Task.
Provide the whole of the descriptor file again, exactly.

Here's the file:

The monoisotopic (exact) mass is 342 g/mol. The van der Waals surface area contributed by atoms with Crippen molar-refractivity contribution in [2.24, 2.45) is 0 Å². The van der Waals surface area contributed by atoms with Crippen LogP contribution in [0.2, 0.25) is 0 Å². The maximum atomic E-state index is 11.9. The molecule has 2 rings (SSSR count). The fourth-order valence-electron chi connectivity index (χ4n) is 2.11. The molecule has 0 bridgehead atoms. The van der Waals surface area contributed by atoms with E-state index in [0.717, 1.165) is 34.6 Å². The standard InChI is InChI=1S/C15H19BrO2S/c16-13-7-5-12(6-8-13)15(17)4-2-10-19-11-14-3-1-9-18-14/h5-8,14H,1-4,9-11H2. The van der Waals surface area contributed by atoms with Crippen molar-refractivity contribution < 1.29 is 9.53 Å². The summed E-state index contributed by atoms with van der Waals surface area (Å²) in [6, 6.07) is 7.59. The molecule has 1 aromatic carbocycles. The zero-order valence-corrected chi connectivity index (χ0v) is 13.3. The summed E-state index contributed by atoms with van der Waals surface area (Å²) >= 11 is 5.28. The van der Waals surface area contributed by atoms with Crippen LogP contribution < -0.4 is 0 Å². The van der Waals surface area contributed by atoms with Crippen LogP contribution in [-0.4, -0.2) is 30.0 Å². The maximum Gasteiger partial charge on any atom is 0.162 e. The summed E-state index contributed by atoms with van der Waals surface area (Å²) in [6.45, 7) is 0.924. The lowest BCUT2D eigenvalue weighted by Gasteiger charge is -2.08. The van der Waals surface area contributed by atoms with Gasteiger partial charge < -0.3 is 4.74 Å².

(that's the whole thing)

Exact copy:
The monoisotopic (exact) mass is 342 g/mol. The van der Waals surface area contributed by atoms with Crippen molar-refractivity contribution in [2.24, 2.45) is 0 Å². The van der Waals surface area contributed by atoms with Crippen LogP contribution in [0.2, 0.25) is 0 Å². The maximum atomic E-state index is 11.9. The molecule has 2 rings (SSSR count). The fourth-order valence-electron chi connectivity index (χ4n) is 2.11. The molecule has 0 bridgehead atoms. The van der Waals surface area contributed by atoms with E-state index in [0.717, 1.165) is 34.6 Å². The standard InChI is InChI=1S/C15H19BrO2S/c16-13-7-5-12(6-8-13)15(17)4-2-10-19-11-14-3-1-9-18-14/h5-8,14H,1-4,9-11H2. The van der Waals surface area contributed by atoms with Crippen molar-refractivity contribution < 1.29 is 9.53 Å². The summed E-state index contributed by atoms with van der Waals surface area (Å²) in [6, 6.07) is 7.59. The molecule has 1 aromatic carbocycles. The zero-order valence-corrected chi connectivity index (χ0v) is 13.3. The summed E-state index contributed by atoms with van der Waals surface area (Å²) >= 11 is 5.28. The van der Waals surface area contributed by atoms with Crippen LogP contribution < -0.4 is 0 Å². The van der Waals surface area contributed by atoms with Crippen LogP contribution in [-0.4, -0.2) is 30.0 Å². The maximum Gasteiger partial charge on any atom is 0.162 e. The summed E-state index contributed by atoms with van der Waals surface area (Å²) in [6.45, 7) is 0.924. The lowest BCUT2D eigenvalue weighted by Gasteiger charge is -2.08. The van der Waals surface area contributed by atoms with Gasteiger partial charge < -0.3 is 4.74 Å².